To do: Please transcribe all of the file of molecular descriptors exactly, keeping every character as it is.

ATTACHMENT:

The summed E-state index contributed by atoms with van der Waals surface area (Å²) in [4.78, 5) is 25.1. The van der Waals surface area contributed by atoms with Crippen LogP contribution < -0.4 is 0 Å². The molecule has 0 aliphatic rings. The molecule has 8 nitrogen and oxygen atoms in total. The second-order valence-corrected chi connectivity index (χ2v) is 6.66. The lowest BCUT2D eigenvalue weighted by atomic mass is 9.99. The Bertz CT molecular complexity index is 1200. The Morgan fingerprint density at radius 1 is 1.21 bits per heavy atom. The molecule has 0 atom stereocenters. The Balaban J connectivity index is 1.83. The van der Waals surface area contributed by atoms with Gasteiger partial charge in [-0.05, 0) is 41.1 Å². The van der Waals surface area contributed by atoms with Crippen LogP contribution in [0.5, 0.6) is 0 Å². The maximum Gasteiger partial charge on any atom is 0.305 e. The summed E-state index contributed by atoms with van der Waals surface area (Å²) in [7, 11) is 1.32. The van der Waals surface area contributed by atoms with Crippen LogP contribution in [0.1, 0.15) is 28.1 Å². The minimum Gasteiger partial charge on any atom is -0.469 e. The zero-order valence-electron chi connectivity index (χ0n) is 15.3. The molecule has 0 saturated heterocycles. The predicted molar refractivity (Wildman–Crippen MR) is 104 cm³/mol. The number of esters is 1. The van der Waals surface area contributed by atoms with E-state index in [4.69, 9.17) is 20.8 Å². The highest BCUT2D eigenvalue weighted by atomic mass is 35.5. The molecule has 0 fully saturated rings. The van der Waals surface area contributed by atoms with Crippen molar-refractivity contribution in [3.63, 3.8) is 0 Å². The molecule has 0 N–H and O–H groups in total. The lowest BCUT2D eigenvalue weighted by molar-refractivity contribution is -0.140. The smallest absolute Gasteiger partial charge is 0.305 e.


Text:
The summed E-state index contributed by atoms with van der Waals surface area (Å²) in [4.78, 5) is 25.1. The van der Waals surface area contributed by atoms with Crippen LogP contribution < -0.4 is 0 Å². The molecule has 0 aliphatic rings. The molecule has 8 nitrogen and oxygen atoms in total. The second-order valence-corrected chi connectivity index (χ2v) is 6.66. The lowest BCUT2D eigenvalue weighted by atomic mass is 9.99. The Bertz CT molecular complexity index is 1200. The Morgan fingerprint density at radius 1 is 1.21 bits per heavy atom. The molecule has 0 atom stereocenters. The Balaban J connectivity index is 1.83. The van der Waals surface area contributed by atoms with Gasteiger partial charge in [-0.05, 0) is 41.1 Å². The van der Waals surface area contributed by atoms with Crippen LogP contribution in [0.5, 0.6) is 0 Å². The maximum Gasteiger partial charge on any atom is 0.305 e. The summed E-state index contributed by atoms with van der Waals surface area (Å²) in [7, 11) is 1.32. The van der Waals surface area contributed by atoms with Crippen LogP contribution in [0.1, 0.15) is 28.1 Å². The minimum Gasteiger partial charge on any atom is -0.469 e. The zero-order valence-electron chi connectivity index (χ0n) is 15.3. The molecule has 0 saturated heterocycles. The predicted molar refractivity (Wildman–Crippen MR) is 104 cm³/mol. The number of esters is 1. The van der Waals surface area contributed by atoms with E-state index in [4.69, 9.17) is 20.8 Å². The highest BCUT2D eigenvalue weighted by atomic mass is 35.5. The molecule has 0 fully saturated rings. The van der Waals surface area contributed by atoms with Crippen molar-refractivity contribution in [3.63, 3.8) is 0 Å². The molecule has 0 N–H and O–H groups in total. The lowest BCUT2D eigenvalue weighted by molar-refractivity contribution is -0.140. The smallest absolute Gasteiger partial charge is 0.305 e.